Using Imagery in ArcGIS Pro

by | Oct 10, 2016

ArcGIS Pro supports all present-day patterns of airborne and satellite imagery use. This blog post describes some of the improvements that have been made in Pro with regards to using imagery, enhancing the user experience.

By Eric van Rees

Satellite and airborne imagery is used in a GIS for various purposes: for building imagery base maps, remote sensing and extracting GIS feature data. It can be used as background data for GIS analysis, or extract feature data for map creation. A GIS user can also work with only one image at a time, with multiple imagery collections, or decide to build such a collection. All these image use patterns are supported in ArcGIS Pro, Esri´s next-generation version of ArcMap.

A different user experience from ArcMap

Pro has been built with the idea to connect different components of the ArcGIS platform, rather than function as a stand-alone application. As such, it´s fully aware of ArcGIS Online and Portal, and enables users to share their work with others over the web. Esri’s Living Atlas of the World, offers curated content from ArcGIS Online, that can be imported into Pro through a portal connection. Once imported, it can be added to the map window by dragging and dropping it there. In terms of functionality, Pro offers comparative experiences, such multiple views of the same data (in both 2D and 3D), whereas ArcMap offers only one view at a time and in 2D only.

Intelligent imagery

Pro has been designed to optimize workflows. In practice, this means that the application selects the tabs with functionality you can use depending on the dataset that is loaded into the application, saving the user time. Enhancing the user experience, the application offers a set of raster functions that provide a set of on-the-fly raster processing tools, located in the Raster Functions pane accessible through the Analysis tab.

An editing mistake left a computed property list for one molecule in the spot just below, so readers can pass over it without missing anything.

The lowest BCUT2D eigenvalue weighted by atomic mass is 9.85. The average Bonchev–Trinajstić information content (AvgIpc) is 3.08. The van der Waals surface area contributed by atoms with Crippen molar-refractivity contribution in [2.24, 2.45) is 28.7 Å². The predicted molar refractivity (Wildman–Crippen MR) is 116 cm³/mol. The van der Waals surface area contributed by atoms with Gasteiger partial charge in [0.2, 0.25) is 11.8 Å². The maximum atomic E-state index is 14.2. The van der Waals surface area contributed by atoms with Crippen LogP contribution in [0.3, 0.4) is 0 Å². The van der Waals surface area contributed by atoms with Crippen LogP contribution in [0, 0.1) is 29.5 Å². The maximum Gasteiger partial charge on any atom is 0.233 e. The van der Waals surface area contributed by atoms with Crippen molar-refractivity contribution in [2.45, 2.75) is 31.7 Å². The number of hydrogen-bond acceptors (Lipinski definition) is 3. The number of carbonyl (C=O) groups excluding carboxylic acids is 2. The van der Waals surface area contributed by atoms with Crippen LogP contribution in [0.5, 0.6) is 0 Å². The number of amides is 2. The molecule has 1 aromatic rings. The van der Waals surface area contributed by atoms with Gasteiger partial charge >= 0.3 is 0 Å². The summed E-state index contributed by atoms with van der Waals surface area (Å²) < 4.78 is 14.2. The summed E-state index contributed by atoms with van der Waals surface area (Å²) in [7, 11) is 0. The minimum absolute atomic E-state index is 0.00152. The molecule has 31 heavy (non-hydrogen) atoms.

Another improvement from ArcMap is that when working with a single image, Pro highlights an appearance tab with many image tools that are directly accessible and visible to the user, whereas in ArcMap only offers a limited set of imagery tools, available in a separate window. Another example of how Pro makes for a smooth user experience, is through “intelligent imagery”, which refers to applying compression algorithms, dynamic mosaicking and on-the-fly processing to the piece of imagery that is selected in the map window.

Data management and virtual raster products

One difference with ArcMap is that Pro eases the use of imagery by exposing metadata in the map interface naturally, such as date, time and sensor characteristics that in ArcMap would have to be requested explicitly. In terms of data management, Pro makes things more simple by offering imagery end products rather than raw imagery. This means that all band options from different sensors have already been created by Esri, allowing users to work with end products in their GIS rather than creating composites first.

Virtual raster products save the ArcGIS Pro user time and disk space. These are in-memory dynamic imagery layers, which take info from image metadata and leverage that to produce on-the-fly images. They are used for pan-sharpening, a process that combines a high-resolution panchromatic image with a rich multispectral image at a lower resolution, in order to increase the resolution and provide a better visualization of a multiband image. What exists on disk is the raw data, but the application creates a virtual product that is available to the user, only in memory.


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Eric van Rees
Eric van Rees is a freelance writer and editor. His specialty is GIS technology. He has more than eight years of proven expertise in editing, writing and interviewing as editor and editor-in-chief for the international geospatial publication GeoInformatics, as well as GIS Magazine and CAD Magazine, both published in Dutch. Currently, he writes about geospatial technology for various clients, publications and blogs.

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